What is the first word a baby learns? Take a guess. And the winner is the word ‘no’.
Well, maybe number one is ‘mama’, but apparently ‘no’ is near the top of first words. The word ‘yes’ comes a bit later.
Learning to say and use the words ‘no’ and ‘yes’ is a developmental phase that psychologists call ‘splitting’. It entails the splitting of mental concepts into either-or, black-and-white thinking – no versus yes, good versus bad, and so on.
Here’s the interesting bit. The word ‘maybe,’ and what it represents, only enters our understanding at around the age of five. In other words, until we turn five, we don’t think in terms of grays, of in-betweens. It takes five years for our thinking to mature enough to allow for uncertainties and possibilities.
It seems to me that some adults can do with maturing about five years so that they can admit to maybe now and then.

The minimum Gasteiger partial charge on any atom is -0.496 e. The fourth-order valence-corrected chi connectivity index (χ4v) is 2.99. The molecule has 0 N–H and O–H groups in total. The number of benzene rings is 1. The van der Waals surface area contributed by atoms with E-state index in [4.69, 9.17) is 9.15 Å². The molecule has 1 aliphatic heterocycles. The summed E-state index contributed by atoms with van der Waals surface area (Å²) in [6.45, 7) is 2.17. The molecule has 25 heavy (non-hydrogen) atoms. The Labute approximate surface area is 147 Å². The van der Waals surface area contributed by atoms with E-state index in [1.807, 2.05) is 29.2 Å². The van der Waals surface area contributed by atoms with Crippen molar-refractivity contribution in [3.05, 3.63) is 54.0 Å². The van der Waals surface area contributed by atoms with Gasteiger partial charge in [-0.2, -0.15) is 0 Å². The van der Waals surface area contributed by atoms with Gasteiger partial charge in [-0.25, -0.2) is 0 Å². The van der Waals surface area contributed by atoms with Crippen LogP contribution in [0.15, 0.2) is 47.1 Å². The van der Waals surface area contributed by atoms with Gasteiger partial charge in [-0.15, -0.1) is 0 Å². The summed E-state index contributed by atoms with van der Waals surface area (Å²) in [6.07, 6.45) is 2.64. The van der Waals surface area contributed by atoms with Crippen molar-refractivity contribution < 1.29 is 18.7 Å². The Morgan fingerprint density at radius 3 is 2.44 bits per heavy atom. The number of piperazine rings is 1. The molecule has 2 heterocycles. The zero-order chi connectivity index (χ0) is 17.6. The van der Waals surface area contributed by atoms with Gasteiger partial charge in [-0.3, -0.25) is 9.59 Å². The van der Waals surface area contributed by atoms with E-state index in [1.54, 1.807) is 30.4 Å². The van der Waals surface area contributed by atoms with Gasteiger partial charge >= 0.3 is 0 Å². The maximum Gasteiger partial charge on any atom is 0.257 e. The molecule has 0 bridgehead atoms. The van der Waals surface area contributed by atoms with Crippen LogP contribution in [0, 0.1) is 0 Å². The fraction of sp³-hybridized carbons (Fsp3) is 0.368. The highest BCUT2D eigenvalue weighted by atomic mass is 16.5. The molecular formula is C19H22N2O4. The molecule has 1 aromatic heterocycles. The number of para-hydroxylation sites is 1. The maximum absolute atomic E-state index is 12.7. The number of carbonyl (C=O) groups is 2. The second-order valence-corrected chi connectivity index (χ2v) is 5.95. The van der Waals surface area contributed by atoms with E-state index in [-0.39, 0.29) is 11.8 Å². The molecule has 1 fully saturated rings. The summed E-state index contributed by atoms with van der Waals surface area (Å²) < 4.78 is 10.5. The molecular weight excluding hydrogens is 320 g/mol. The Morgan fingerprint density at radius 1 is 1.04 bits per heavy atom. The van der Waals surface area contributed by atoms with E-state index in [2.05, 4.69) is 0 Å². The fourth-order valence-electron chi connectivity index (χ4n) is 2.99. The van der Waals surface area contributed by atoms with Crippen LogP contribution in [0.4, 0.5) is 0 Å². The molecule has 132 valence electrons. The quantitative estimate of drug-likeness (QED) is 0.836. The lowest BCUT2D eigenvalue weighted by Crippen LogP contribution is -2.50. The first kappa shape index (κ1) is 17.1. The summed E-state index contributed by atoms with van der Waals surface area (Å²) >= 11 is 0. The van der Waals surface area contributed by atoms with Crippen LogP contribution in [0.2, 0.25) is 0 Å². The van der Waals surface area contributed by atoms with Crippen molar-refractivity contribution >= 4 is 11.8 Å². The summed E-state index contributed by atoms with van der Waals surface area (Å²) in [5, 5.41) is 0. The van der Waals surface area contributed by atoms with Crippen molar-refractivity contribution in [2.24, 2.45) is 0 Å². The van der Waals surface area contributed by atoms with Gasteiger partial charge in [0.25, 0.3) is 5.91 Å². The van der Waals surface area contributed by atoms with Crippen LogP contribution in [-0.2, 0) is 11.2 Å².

Don’t waste a nonsense moment
Have you heard the one about the six-year-old Cub Scout who was so proud of his scout eating utensil that he took it to use at school? He got 45 days in a disciplinary school all because the practical tool included a little knife. (Was he prepared for that outcome? I doubt it. Not at age six.)
That is a true story from a number of years ago. Here’s another true story.
A third-grader was expelled for a year because she brought her birthday cake to school. The problem? Her sensible grandmother had packed a knife to make it easier for the teacher. What did the teacher do? She first cut the cake and then called the principal. (What I like about this story is how it captures sensible and nonsense in one take. First cut the cake – sensible; then call the principal – nonsense.)
Both of these true stories represent wasted nonsense moments. You see, nonsense moments are opportunities for teaching and learning. Sadly for little kids, people in charge don’t understand that. That’s why people in charge tend to turn teaching moments into punishment moments.
Please remember: Nonsense is born when places of learning frown upon common sense. And nonsense is perpetuated when you don’t encourage the opposite at work.
May the nonsense be with you.